Gordon had nine disposals and kicked two behinds in the Magpies’ four-point win that day. He wouldn’t return to the seniors until Round 3 the following year – this time wearing the No.13 and playing at half-forward. He would play 11 games in 1975, with a clutch of five in a row between Round 13-17 showing the promise that was to come, but was overlooked for the finals.
Gordon played all but one match during one of the club’s most challenging seasons, the wooden-spoon year of 1976. But in 1977 it all came together: after missing the opening round he went on to play the next 24 in succession. By now he’d been moved to the wing, where his pace, long kicking and strong marking made him a valuable performer. He had 10 or more disposals in every game, for a career-best total of 379, and scored one goal or more in 14 games that season.
During the finals it was said of him: “Wayne has beaten all comers this season, (he) has a streak of meanness about him, but he’s always trying to Collingwood’s advantage, has plenty of pace, can take a strong mark and isn’t lacking in shrewdness either.” He lowered his colours to Stan Alves in the drawn Grand Final but was much better in the replay, where he kicked two goals and also helped set up Phil Manassa’s famous run with a deft tap for Phil to run onto.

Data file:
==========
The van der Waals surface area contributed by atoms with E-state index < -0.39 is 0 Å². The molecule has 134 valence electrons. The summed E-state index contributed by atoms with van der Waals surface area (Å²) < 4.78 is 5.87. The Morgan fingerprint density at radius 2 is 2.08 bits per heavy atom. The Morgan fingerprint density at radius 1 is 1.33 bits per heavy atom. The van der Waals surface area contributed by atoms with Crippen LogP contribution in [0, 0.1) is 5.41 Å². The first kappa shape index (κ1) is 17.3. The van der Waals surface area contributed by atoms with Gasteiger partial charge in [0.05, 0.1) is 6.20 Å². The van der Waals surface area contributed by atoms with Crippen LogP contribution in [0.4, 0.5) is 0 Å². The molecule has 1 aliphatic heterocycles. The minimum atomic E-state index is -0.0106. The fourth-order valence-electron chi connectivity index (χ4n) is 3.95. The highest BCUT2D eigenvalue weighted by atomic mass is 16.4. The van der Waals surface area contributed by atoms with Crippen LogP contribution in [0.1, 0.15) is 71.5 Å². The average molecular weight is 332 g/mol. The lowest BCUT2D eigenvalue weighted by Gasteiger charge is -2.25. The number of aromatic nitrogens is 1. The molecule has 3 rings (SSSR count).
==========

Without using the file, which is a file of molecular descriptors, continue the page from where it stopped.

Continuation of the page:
Injuries hindered him the following year. He managed only 10 games in 1978, with his 67th and last in black and white coming against South Melbourne in Round 15.
By the start of the next season Gordon was caught up in a big trade to Melbourne. The Magpies offloaded Phil Carman, along with Gordon and John Dellamarta in exchange for forward Ross Brewer and money. After overcoming a knee injury that restricted him to only three games in 1979, Gordon went on to play 20 games with the Demons the following year, mostly in defence.
But his world was rocked in the middle of the 1981 season when he was diagnosed with Hodgkin’s disease.
His father had died of cancer in his mid-40s. He played for three more games while dealing with the diagnosis, including his 100th VFL game, against Fitzroy in Round 12. Not even his teammates, or his mother, were aware of his condition at the time, until he felt more comfortable discussing his challenge.